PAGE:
#1 Both Give and Receive: Don’t just say “I’m sorry” to one another. Instead, take turns and say, “I forgive you. Please forgive me.” Can you feel the difference? When you sincerely ask for and offer forgiveness, you allow yourself to be more vulnerable and show commitment to fully releasing the past. (If you’re doing this process by yourself, simply imagine the other person saying these words. In truth, they would probably love to get rid of that baggage as well!)
#2 Say What Needs Saying: It’s important to give each other space tosay all that needs to be said without holding back. But don’t to do this in the heat of battle or while arguing about the incident! Wait until you are both calmer -- and take lots of deep breaths. Do your best to not interrupt one another. Accept the other person’s statements as their truth. After you’ve both shared your thoughts and feelings, you should have an experience of "I’ve said it all, and I’m done." (Again, if you’re doing this by yourself, imagine what the other person might say. If you listen carefully and allow your imagination to lead the conversation, you might gain some surprising insight into that person!)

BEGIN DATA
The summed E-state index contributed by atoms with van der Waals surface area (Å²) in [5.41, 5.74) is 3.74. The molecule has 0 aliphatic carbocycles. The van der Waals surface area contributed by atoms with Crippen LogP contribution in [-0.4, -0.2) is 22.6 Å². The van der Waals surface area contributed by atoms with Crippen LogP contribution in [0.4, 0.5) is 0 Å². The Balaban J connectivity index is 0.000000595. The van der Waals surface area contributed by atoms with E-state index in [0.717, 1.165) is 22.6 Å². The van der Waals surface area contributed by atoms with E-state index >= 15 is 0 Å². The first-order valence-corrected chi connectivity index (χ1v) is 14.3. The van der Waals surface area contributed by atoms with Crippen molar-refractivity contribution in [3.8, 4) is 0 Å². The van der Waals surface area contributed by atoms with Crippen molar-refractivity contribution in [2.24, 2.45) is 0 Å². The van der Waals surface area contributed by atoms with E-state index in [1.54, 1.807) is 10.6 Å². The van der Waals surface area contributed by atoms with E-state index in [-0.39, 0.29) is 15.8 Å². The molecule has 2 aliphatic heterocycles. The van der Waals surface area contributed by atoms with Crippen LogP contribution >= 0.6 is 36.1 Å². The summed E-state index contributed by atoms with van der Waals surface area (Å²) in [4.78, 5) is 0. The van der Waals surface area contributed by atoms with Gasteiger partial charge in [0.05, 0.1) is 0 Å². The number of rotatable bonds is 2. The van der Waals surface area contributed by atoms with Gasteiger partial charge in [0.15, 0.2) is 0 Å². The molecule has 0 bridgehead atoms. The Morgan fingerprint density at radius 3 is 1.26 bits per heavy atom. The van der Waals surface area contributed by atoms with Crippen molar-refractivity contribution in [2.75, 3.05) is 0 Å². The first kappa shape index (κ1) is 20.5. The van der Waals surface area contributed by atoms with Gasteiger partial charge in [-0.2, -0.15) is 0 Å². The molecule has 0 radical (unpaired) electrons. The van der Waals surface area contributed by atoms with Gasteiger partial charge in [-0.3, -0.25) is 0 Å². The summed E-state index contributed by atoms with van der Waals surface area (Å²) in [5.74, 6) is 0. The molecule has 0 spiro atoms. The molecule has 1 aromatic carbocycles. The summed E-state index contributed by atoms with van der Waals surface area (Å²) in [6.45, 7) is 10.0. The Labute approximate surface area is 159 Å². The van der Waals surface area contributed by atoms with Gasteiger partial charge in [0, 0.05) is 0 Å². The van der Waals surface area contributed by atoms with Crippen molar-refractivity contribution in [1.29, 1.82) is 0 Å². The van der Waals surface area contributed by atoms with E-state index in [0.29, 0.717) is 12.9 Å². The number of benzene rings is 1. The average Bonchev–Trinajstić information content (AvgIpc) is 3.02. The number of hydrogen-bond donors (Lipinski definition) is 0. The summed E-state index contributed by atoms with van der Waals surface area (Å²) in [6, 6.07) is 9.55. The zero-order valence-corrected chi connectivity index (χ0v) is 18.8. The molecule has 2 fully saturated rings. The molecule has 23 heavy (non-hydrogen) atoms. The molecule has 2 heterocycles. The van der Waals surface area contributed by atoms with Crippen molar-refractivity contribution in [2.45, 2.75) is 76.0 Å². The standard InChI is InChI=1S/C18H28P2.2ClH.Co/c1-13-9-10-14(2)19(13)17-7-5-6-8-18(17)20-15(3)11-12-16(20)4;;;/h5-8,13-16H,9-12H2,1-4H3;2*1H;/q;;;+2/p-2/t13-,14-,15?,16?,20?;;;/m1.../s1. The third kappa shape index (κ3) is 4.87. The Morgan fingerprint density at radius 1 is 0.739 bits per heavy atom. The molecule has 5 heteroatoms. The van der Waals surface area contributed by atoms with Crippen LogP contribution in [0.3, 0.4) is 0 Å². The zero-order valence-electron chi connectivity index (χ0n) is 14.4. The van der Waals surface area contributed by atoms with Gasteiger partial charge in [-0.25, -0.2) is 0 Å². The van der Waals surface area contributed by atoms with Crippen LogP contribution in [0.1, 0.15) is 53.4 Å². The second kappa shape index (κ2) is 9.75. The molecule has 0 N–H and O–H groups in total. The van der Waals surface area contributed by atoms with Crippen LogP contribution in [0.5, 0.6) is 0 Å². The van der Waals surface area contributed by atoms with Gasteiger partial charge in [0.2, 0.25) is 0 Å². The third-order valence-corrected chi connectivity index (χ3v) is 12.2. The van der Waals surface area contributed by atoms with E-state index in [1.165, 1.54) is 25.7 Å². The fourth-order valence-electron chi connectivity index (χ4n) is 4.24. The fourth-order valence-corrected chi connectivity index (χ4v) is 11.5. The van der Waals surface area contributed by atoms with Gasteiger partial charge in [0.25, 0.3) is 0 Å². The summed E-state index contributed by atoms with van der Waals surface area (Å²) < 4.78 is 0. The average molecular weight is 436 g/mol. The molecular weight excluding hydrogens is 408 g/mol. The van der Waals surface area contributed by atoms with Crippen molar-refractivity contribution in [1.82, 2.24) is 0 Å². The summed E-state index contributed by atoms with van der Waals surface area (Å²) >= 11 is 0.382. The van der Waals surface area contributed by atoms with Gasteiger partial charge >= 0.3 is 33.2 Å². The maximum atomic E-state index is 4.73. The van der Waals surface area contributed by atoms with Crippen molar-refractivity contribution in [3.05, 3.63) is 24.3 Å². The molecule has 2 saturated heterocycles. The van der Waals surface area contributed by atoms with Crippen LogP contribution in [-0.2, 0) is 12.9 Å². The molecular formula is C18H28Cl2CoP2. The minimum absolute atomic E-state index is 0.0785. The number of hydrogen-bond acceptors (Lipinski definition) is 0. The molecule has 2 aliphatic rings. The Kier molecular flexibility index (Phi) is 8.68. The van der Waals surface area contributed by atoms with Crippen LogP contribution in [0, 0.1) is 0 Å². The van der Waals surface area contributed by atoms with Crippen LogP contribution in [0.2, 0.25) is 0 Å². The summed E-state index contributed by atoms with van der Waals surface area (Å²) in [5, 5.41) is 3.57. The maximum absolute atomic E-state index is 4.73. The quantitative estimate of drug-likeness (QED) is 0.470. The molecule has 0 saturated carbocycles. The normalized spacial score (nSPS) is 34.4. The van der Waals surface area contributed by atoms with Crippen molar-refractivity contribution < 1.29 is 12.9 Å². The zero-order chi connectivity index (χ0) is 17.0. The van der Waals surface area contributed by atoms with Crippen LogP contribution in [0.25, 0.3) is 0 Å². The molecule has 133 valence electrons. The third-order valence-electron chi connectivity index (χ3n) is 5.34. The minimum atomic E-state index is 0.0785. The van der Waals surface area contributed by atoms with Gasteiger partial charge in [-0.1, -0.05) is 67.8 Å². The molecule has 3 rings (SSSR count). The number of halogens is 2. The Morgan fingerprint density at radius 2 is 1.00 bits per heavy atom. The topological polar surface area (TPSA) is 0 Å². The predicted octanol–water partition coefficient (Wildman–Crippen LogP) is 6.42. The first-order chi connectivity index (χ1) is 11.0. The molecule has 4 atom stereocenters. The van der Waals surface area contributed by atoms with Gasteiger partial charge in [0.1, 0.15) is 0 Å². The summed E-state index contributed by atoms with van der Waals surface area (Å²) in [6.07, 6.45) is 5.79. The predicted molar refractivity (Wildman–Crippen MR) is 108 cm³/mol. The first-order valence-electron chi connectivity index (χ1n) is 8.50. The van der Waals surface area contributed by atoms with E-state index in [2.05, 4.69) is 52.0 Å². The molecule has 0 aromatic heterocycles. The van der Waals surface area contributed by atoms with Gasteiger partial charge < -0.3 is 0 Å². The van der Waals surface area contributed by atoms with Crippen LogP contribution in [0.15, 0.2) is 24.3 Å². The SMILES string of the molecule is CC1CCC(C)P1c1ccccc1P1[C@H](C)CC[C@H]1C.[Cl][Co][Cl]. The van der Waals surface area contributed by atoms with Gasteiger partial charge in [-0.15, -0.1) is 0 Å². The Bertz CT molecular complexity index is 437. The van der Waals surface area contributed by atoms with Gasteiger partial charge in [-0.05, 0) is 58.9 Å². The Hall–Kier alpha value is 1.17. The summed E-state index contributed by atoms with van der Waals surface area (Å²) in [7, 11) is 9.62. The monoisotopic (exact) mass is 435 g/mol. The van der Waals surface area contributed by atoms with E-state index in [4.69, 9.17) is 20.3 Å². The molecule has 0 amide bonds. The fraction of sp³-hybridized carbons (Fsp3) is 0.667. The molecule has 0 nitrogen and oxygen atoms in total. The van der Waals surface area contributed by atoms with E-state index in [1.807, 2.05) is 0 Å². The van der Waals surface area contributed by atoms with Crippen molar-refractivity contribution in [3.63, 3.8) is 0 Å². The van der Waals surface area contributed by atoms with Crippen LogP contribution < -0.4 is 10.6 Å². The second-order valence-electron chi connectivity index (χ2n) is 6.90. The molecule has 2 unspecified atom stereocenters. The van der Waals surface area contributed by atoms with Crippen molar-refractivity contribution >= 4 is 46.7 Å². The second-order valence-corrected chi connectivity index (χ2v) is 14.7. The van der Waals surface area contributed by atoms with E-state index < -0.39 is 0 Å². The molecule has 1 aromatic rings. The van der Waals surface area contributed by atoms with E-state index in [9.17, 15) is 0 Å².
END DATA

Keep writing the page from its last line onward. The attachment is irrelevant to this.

#3 Let Your Love Flow to the Other: I’m guessing some of you are saying, “Nope. Not gonna happen!” Is it tough to even imagine sending loving energy to the person who wronged or hurt you? Here is a perspective that will help: Aren’t we all doing the best we can, given what we know and who we are, at any point in time? Even when someone has intentionally harmed you (which honestly is pretty rare), that action probably came from some old wound or misunderstanding, didn’t it? For the release of this process to be complete, open your heart and offer love and compassion to that other person (and to yourself!) no matter what.